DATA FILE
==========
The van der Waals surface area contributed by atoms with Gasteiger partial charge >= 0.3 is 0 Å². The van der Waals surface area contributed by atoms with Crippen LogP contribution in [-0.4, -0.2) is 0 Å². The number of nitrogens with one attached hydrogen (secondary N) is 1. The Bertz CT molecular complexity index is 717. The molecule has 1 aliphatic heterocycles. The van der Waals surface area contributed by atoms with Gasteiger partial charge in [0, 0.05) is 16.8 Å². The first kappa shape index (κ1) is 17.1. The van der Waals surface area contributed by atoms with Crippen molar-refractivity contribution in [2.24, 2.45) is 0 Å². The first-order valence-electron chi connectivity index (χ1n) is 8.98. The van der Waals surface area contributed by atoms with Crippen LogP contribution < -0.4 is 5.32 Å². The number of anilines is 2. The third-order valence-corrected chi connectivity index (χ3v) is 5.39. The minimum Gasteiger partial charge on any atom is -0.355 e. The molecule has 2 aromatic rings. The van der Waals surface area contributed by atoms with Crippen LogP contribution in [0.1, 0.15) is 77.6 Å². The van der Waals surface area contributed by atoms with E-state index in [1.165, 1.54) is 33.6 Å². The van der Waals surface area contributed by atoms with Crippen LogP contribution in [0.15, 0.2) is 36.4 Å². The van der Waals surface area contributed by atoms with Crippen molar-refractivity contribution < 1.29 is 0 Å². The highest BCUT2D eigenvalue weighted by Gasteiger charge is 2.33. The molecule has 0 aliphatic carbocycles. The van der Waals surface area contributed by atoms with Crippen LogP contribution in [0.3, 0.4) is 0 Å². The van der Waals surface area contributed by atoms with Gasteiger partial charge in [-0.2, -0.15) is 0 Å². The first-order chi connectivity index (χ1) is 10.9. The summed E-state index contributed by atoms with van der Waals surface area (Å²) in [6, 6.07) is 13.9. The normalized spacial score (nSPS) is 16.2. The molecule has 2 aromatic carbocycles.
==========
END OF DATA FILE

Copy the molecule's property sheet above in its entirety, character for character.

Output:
The van der Waals surface area contributed by atoms with Gasteiger partial charge >= 0.3 is 0 Å². The van der Waals surface area contributed by atoms with Crippen LogP contribution in [-0.4, -0.2) is 0 Å². The number of nitrogens with one attached hydrogen (secondary N) is 1. The Bertz CT molecular complexity index is 717. The molecule has 1 aliphatic heterocycles. The van der Waals surface area contributed by atoms with Gasteiger partial charge in [0, 0.05) is 16.8 Å². The first kappa shape index (κ1) is 17.1. The van der Waals surface area contributed by atoms with Crippen molar-refractivity contribution in [2.24, 2.45) is 0 Å². The first-order valence-electron chi connectivity index (χ1n) is 8.98. The van der Waals surface area contributed by atoms with Crippen LogP contribution < -0.4 is 5.32 Å². The number of anilines is 2. The third-order valence-corrected chi connectivity index (χ3v) is 5.39. The minimum Gasteiger partial charge on any atom is -0.355 e. The molecule has 2 aromatic rings. The van der Waals surface area contributed by atoms with Crippen LogP contribution in [0.1, 0.15) is 77.6 Å². The van der Waals surface area contributed by atoms with E-state index in [1.165, 1.54) is 33.6 Å². The van der Waals surface area contributed by atoms with Crippen LogP contribution in [0.15, 0.2) is 36.4 Å². The van der Waals surface area contributed by atoms with Crippen molar-refractivity contribution < 1.29 is 0 Å². The highest BCUT2D eigenvalue weighted by Gasteiger charge is 2.33. The molecule has 0 aliphatic carbocycles. The van der Waals surface area contributed by atoms with Crippen LogP contribution in [0.3, 0.4) is 0 Å². The van der Waals surface area contributed by atoms with Gasteiger partial charge in [-0.2, -0.15) is 0 Å². The first-order chi connectivity index (χ1) is 10.9. The summed E-state index contributed by atoms with van der Waals surface area (Å²) in [6, 6.07) is 13.9. The normalized spacial score (nSPS) is 16.2. The molecule has 2 aromatic carbocycles.